[Editors: We like to publish posts by loyal Nation members. We’re pleased to post this article by Tony Liao, a graduate student at Cornell University.]
While much of the off-season attention for the Reds has been on Shin-Soo Choo, CF, 2B, LF, SS and C, it might be worthwhile to examine upgrading 3B.
Super Todd Frazier came on the scene as a 26 year old rookie, slashing .273/.331/.498 across 465 PA, along with 19 HR. Showing a remarkable ability to hit home runs without any hands, Frazier finished third in the NL ROY race that year behind some guy from Washington and Wade “don’t call me Dave” Miley of the Diamondbacks. With Juan Francisco traded away to the Braves in spring training, the Reds went into 2013 excited that Super Todd would get all the at bats at 3B and build on his promising rookie season.
But the Reds have been burned by third place NL ROY finishes before (Austin Kearns). 2013 was Todd’s age 27 season to show that the breakout was sustainable.
Alas, it did not happen. In 32 more games played and 135 more PA, Frazier had 9 more hits, 3 more doubles, the same number of HR, and saw his batting average fall over 40 points and his overall slash line fell to .234/.314/.407.
Some was due to a drop in BABIP, from .319 to .269, but a recent Fangraphs article points to a rise in Frazier’s ground ball rate from 32.9% in 2012 to 42.2% in the 2013 season. The regression was not completely unexpected – in his preseason projection, Jason Linden ‘nailed it’ with Todd Frazier, predicting his regression and offensive decline.
While above average defense boosted Frazier’s value (+9.7 UZR) and two years of data is still a relatively small sample, it seems probable that Frazier’s true production lies somewhere in between his 2012 and 2013 season (2.1/2.7 bWAR, 2.6/3.3 fWAR) seasons. It would be unlikely that he significantly outperforms that (fWAR agrees – and has his 2014 projection at 2.9 WAR).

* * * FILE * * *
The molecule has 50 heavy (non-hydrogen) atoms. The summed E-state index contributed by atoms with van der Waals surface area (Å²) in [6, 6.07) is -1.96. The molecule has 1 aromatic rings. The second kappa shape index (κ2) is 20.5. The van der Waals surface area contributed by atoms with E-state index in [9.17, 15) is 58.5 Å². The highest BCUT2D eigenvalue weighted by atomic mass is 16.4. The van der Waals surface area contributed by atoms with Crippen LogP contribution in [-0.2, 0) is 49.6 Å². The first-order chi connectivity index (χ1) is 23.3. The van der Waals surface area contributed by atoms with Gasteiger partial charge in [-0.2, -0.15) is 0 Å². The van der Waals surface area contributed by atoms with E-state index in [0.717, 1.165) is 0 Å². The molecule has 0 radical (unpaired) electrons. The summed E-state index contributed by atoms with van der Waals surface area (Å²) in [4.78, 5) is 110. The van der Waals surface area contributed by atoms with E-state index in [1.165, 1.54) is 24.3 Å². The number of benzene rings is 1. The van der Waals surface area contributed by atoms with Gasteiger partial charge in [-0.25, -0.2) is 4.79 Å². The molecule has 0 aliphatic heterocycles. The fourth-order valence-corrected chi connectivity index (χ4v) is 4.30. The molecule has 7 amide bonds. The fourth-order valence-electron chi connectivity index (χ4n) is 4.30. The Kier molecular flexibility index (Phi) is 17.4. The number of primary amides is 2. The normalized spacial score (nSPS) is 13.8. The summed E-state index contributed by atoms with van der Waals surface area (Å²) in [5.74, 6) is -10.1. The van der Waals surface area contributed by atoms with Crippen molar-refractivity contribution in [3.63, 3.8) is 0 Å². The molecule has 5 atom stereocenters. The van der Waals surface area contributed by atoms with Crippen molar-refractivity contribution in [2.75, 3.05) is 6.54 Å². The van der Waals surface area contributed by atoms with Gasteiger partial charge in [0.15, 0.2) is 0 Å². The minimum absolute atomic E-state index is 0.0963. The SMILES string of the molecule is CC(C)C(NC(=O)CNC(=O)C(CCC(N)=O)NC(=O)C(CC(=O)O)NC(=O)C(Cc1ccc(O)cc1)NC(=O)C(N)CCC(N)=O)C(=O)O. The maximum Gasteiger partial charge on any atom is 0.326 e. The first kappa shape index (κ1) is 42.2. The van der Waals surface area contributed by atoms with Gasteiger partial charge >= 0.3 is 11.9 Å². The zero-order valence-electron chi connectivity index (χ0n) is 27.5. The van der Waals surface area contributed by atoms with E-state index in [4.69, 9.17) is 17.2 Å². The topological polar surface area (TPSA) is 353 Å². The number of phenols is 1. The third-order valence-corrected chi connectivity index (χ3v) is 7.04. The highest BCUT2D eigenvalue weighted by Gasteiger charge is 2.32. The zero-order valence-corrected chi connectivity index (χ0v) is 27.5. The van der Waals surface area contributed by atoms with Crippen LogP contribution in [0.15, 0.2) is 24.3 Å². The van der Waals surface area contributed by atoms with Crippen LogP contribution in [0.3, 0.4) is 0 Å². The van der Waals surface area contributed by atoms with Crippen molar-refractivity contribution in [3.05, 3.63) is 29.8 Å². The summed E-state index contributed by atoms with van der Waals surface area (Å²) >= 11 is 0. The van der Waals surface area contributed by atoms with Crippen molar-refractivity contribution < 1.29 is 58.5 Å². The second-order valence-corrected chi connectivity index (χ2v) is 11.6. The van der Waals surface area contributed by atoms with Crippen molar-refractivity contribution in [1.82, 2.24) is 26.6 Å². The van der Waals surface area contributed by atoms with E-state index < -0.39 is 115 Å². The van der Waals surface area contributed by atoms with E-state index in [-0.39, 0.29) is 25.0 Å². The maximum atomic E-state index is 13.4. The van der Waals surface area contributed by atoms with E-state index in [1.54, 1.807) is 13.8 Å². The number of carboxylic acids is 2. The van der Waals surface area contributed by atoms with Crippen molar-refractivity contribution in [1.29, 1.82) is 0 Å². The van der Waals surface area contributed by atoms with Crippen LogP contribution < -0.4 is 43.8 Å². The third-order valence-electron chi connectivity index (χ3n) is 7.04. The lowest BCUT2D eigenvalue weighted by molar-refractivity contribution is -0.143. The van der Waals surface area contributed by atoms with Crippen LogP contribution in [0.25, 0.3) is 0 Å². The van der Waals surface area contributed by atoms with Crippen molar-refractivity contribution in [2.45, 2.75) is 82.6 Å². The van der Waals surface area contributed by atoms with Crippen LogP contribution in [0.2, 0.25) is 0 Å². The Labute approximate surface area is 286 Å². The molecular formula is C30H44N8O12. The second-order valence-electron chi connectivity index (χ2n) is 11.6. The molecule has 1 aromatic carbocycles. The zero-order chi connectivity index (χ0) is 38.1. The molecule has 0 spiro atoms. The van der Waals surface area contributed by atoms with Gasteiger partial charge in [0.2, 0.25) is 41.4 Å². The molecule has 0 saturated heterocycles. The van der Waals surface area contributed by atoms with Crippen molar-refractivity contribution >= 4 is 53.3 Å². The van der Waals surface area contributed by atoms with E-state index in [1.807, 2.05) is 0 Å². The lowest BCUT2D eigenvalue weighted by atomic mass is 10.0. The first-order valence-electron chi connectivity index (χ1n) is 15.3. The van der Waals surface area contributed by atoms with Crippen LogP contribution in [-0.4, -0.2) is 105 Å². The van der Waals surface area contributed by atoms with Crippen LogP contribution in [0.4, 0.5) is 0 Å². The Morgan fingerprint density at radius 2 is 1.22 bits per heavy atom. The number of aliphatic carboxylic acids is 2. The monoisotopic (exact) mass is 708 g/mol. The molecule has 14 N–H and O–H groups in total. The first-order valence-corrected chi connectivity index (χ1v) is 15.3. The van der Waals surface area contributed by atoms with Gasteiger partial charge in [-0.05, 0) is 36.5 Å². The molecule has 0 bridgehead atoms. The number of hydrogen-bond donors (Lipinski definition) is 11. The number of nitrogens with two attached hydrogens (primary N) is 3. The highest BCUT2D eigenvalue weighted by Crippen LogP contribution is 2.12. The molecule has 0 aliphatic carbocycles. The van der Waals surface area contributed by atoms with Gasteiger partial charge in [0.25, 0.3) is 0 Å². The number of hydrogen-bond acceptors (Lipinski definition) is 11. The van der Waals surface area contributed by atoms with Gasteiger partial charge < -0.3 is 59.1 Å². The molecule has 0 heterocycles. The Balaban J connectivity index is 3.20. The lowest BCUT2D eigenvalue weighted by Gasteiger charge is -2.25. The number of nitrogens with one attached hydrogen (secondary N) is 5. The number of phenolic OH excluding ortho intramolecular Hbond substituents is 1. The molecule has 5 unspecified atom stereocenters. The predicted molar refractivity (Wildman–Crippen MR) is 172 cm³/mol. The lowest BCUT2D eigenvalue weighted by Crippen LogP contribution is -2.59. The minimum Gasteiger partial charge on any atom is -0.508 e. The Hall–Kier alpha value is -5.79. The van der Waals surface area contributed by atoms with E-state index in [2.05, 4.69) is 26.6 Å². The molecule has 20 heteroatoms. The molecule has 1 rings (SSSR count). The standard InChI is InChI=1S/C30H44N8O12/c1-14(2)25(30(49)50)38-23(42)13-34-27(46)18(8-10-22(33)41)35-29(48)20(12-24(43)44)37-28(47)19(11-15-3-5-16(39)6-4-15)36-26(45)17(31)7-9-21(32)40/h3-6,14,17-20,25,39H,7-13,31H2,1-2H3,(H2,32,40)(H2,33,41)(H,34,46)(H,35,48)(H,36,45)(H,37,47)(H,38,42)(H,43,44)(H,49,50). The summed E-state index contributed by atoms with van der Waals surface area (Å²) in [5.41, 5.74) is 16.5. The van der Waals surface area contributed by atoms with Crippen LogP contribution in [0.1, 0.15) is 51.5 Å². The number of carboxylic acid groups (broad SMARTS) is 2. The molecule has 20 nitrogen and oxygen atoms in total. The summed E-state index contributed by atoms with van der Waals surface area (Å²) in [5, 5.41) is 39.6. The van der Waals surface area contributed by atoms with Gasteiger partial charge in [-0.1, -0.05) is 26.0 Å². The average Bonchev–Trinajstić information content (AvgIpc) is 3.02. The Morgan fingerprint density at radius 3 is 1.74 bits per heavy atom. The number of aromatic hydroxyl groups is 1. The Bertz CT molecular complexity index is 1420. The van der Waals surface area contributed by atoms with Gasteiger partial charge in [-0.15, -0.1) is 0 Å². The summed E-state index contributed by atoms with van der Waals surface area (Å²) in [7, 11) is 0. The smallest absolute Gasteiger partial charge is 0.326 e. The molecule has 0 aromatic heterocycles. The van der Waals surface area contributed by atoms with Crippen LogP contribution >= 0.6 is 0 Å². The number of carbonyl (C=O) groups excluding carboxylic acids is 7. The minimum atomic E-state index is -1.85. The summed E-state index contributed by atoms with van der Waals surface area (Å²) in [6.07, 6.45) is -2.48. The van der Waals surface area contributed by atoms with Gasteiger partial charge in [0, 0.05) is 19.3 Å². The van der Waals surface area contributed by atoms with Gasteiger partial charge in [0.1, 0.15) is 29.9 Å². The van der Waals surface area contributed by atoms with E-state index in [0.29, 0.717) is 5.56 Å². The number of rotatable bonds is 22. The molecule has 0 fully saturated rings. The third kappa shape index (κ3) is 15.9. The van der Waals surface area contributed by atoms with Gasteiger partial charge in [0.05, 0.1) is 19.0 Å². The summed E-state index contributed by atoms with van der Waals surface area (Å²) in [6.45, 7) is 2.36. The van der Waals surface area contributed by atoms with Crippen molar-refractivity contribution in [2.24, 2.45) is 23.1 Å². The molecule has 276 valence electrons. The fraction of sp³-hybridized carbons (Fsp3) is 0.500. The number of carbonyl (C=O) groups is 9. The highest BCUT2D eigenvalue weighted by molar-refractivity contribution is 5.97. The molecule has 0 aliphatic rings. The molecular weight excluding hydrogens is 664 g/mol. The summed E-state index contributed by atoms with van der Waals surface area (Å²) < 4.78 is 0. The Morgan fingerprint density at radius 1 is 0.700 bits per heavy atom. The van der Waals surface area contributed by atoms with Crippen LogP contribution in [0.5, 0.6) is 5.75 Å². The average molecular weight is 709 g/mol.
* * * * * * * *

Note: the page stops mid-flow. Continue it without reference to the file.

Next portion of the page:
3.0 WAR is nothing to sneeze at considering that Frazier is still pre-arbitration, so obviously I’m not suggesting that the Reds should get rid of Frazier or that he stinks – rather that his production is at a much lower variance than other players (he is who we thought he was), and therefore it would be unlikely that Frazier would be able to make up for the loss of Shin-Soo Choo.
Frazier’s versatility is an asset. If we could find an upgrade for him at third base, he could either move to a vacated spot (2B, perhaps) or serve as a super-sub role (3B, LF, 2B, 1B), and still play a major role in the offense.
So who would be an upgrade on Frazier at 3B?
Fangraphs listed seven 3B with higher WAR in 2013:
- Josh Donaldson, 7.7
- Miguel Cabrera, 7.6
- Evan Longoria, 6.8
- Manny Machado, 6.2
- Adrian Beltre, 5.2
- Chase Headley, 3.6
- Kyle Seager, 3.4
Most of these guys are clearly not available – Donaldson (young, pre-arbitration breakout, #36 on Grantland trade value chart), Cabrera (obviously, also moving back to 1B), Longoria (best extension in baseball), Machado (#7 on Grantland trade value list), Beltre (still incredibly productive offensively and defensively, playing up to his contract), Seager (young, pre-arbitration breakout).
The only guy on that list who is rumored to be available is Chase Headley, who is said to be at an impasse with the Padres about a potential contract extension entering his last year of arbitration. Nick Cafardo of the Boston Globe reports that given where they are in the talks, the growing sentiment is that Headley gets traded in the offseason. And, the Reds have traded for a Padres player that wasn’t in their long term plans before.
Headley has been up and down in the past four years. He came on the scene with 4.4 WAR season in 2010 then followed that up with an injury shorted 2.3 WAR season in 2011. In 2012 he posted his best season and was in the MVP discussion, with a WAR of 7.2, 31 HR and 17 SB, and a triple slash of .286/.376/.498. Then in 2013 he regressed and fought some injuries to finish with a WAR of 3.6 and only 13 HR in 141 games.
Defensively he’s also been above average, consistently positive in UZR and DRS.